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police department announced they're changing the way they fight gun violence, forming a new task force with federal and state agencies to stem the flow of illegal guns and try to curtail the violence. j.b.? >> anchor: thanks, adriana, in chicago. and this programming note: cbsn on assignment can be seen here on the cbs television network monday night at 10:00, 9:00 central beginning july 31st. cities all over america have been boosting their minimum wage. it's up to $15 an hour in seattle. but it's going in the opposite direction in st. louis. dean reynolds is there. >> kick the tvs on, alex, breeze. >> reporter: amer hawatmeh's family-owned restaurant is struggling. is your business in jeopardy? >> absolutely. >> reporter: along with rising sales taxes and meat price, paige hike to $10 an hour two months ago made it expensive to stay open. so he's cut back from five to two days a week for lunch.
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hamburgers are smaller, his entrees pricier, and his customers scarcer. hawatmeh believes it's not the government but a combination of worker determination and customer demand that should set the correct wage. >> that's how i built myself. that's how i'm teaching my children to build themselves. don't ask what do i get, ask what can i do? >> reporter: and missouri governor eric greitens agrees. next month the minimum wage will return to $7.70 an hour. $10 an hour was a mistake, he says. despite what you hear from liberal, he added, it will take money out of people's pockets. after nationwide protests the minimum wage went up on july 1st or will go up soon from chicago to flagstaff and l.a. to d.c. wanda roberts, a paige worker -- a minimum wage worker in st. louis, said the new $10 wage brought in an extra $400 a month and helped the local economy. >> if we're making $10 an hour,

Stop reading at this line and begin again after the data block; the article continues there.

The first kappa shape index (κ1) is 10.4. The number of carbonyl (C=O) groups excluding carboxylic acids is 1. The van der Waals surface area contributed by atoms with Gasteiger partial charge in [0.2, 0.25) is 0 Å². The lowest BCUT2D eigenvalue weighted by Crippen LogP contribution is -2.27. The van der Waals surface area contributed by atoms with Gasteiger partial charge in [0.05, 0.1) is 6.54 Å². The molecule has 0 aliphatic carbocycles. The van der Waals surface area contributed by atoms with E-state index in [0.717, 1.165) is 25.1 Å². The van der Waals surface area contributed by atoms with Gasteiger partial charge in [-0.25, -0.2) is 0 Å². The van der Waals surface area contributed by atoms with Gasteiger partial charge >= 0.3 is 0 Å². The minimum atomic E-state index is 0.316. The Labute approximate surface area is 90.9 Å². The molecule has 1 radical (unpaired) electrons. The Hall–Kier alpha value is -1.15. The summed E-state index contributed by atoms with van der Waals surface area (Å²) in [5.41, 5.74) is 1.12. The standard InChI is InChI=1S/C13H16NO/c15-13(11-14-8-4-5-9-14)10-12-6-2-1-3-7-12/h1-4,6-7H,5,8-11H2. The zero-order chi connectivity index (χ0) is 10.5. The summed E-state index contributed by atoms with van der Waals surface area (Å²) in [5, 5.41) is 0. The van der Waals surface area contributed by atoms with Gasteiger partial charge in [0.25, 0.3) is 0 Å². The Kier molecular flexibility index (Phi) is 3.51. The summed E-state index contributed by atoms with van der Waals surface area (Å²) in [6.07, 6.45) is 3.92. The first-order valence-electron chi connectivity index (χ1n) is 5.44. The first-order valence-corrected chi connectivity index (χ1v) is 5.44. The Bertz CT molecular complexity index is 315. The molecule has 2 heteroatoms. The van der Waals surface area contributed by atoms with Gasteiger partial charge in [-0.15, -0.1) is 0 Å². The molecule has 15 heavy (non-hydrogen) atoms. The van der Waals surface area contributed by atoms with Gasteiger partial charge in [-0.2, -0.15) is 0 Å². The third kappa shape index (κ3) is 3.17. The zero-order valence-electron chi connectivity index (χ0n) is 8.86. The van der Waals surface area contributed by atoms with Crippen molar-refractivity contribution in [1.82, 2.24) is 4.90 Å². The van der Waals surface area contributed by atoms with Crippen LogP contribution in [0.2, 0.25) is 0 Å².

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we'll spend that money. >> reporter: now that it's being reversed, what will that do to you? >> i will go back to struggling, worrying about how i'm going to pay my rent, how i'm going to pay my bills, and how i have money left over to buy household supplies and food. >> reporter: here in st. louis, the paige was supposed to go up to $11 an hour in january, but now that's not going to happen. and by one estimate, james, 38,000 workers could miss out on a raise. >> anchor: dean reynolds in st. louis. thank you, dean. coming up next on the "cbs evening news," skiers enjoy an endless winter in the west. and later, new evidence amelia earhart may have survived a crash landing on her final flight.
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>> brown: for only the fourth time in 70 years, california's squaw valley was open for skiing on independence day. great news for those at the top of the mountain, but danger for those below. here's carter evans. >> reporter: in the high sierra of california, it's continuing to look a lot like christmas, but in july. >> i never thought i would wear shorts skiing. >> reporter: two weeks after the official start of summer, skiers near squaw valley are refusing to let temperatures near 80 degrees melt away their favorite winter sport. >> what's the different between a winter skier and a ski summer skier? >> they're basically the same just wearing less. >> reporter: squaw valley says it's all thanks to last year's epic snowfall. >> this is absolutely uncharted territory. >> reporter: but while these folks are racing downhill, federal snowpack monitor jeff anderson is heading uphill to check the data. how much snow is here now? >> there's about four feet right